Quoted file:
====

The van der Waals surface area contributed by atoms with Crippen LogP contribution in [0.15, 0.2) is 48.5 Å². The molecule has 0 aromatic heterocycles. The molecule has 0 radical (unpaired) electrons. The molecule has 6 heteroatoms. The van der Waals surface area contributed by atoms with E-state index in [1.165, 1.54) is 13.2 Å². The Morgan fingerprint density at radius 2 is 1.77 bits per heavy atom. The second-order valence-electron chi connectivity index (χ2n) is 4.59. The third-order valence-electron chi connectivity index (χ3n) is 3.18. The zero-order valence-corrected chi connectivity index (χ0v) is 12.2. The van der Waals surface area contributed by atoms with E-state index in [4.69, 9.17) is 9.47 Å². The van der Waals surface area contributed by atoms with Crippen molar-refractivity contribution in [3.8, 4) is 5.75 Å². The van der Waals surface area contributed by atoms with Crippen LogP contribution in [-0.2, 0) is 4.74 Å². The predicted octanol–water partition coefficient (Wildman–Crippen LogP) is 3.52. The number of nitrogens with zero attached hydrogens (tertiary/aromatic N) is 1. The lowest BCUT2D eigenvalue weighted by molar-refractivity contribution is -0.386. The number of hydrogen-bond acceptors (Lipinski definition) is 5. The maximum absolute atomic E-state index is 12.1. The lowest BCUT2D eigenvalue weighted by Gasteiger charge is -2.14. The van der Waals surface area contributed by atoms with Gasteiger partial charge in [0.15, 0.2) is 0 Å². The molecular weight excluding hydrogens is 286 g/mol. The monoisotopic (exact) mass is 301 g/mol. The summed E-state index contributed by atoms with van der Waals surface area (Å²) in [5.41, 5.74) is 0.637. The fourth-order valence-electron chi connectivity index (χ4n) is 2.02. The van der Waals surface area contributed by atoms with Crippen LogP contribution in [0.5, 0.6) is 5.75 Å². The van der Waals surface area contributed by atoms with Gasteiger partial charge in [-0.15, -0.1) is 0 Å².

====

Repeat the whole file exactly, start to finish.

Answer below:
The van der Waals surface area contributed by atoms with Crippen LogP contribution in [0.15, 0.2) is 48.5 Å². The molecule has 0 aromatic heterocycles. The molecule has 0 radical (unpaired) electrons. The molecule has 6 heteroatoms. The van der Waals surface area contributed by atoms with E-state index in [1.165, 1.54) is 13.2 Å². The Morgan fingerprint density at radius 2 is 1.77 bits per heavy atom. The second-order valence-electron chi connectivity index (χ2n) is 4.59. The third-order valence-electron chi connectivity index (χ3n) is 3.18. The zero-order valence-corrected chi connectivity index (χ0v) is 12.2. The van der Waals surface area contributed by atoms with E-state index in [4.69, 9.17) is 9.47 Å². The van der Waals surface area contributed by atoms with Crippen molar-refractivity contribution in [3.8, 4) is 5.75 Å². The van der Waals surface area contributed by atoms with Crippen LogP contribution in [-0.2, 0) is 4.74 Å². The predicted octanol–water partition coefficient (Wildman–Crippen LogP) is 3.52. The number of nitrogens with zero attached hydrogens (tertiary/aromatic N) is 1. The lowest BCUT2D eigenvalue weighted by molar-refractivity contribution is -0.386. The number of hydrogen-bond acceptors (Lipinski definition) is 5. The maximum absolute atomic E-state index is 12.1. The lowest BCUT2D eigenvalue weighted by Gasteiger charge is -2.14. The van der Waals surface area contributed by atoms with Gasteiger partial charge in [0.15, 0.2) is 0 Å². The molecular weight excluding hydrogens is 286 g/mol. The monoisotopic (exact) mass is 301 g/mol. The summed E-state index contributed by atoms with van der Waals surface area (Å²) in [5.41, 5.74) is 0.637. The fourth-order valence-electron chi connectivity index (χ4n) is 2.02. The van der Waals surface area contributed by atoms with Crippen LogP contribution in [0.5, 0.6) is 5.75 Å². The van der Waals surface area contributed by atoms with Gasteiger partial charge in [-0.15, -0.1) is 0 Å².